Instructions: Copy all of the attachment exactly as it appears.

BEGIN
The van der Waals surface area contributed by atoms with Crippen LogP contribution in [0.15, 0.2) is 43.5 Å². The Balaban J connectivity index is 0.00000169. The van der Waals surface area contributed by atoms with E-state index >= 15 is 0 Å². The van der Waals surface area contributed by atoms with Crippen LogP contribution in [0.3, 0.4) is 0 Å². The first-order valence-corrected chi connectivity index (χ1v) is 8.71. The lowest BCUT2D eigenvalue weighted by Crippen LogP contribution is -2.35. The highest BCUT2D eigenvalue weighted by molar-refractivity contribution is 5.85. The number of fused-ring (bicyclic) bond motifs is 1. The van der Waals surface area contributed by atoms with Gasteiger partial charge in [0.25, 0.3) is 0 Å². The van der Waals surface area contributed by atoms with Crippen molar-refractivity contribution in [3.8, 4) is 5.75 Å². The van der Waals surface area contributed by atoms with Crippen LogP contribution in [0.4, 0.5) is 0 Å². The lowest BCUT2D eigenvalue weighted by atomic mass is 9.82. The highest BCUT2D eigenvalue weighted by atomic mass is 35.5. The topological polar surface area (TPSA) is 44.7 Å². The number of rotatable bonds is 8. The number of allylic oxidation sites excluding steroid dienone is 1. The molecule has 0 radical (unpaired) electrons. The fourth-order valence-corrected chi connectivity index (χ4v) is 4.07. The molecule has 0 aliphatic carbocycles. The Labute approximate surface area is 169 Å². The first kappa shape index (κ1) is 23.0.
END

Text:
The van der Waals surface area contributed by atoms with Crippen LogP contribution in [0.15, 0.2) is 43.5 Å². The Balaban J connectivity index is 0.00000169. The van der Waals surface area contributed by atoms with E-state index >= 15 is 0 Å². The van der Waals surface area contributed by atoms with Crippen LogP contribution in [0.3, 0.4) is 0 Å². The first-order valence-corrected chi connectivity index (χ1v) is 8.71. The lowest BCUT2D eigenvalue weighted by Crippen LogP contribution is -2.35. The highest BCUT2D eigenvalue weighted by molar-refractivity contribution is 5.85. The number of fused-ring (bicyclic) bond motifs is 1. The van der Waals surface area contributed by atoms with Gasteiger partial charge in [0.25, 0.3) is 0 Å². The van der Waals surface area contributed by atoms with Crippen molar-refractivity contribution in [3.8, 4) is 5.75 Å². The van der Waals surface area contributed by atoms with Crippen LogP contribution in [0.4, 0.5) is 0 Å². The lowest BCUT2D eigenvalue weighted by atomic mass is 9.82. The highest BCUT2D eigenvalue weighted by atomic mass is 35.5. The topological polar surface area (TPSA) is 44.7 Å². The number of rotatable bonds is 8. The number of allylic oxidation sites excluding steroid dienone is 1. The molecule has 0 radical (unpaired) electrons. The fourth-order valence-corrected chi connectivity index (χ4v) is 4.07. The molecule has 0 aliphatic carbocycles. The Labute approximate surface area is 169 Å². The first kappa shape index (κ1) is 23.0.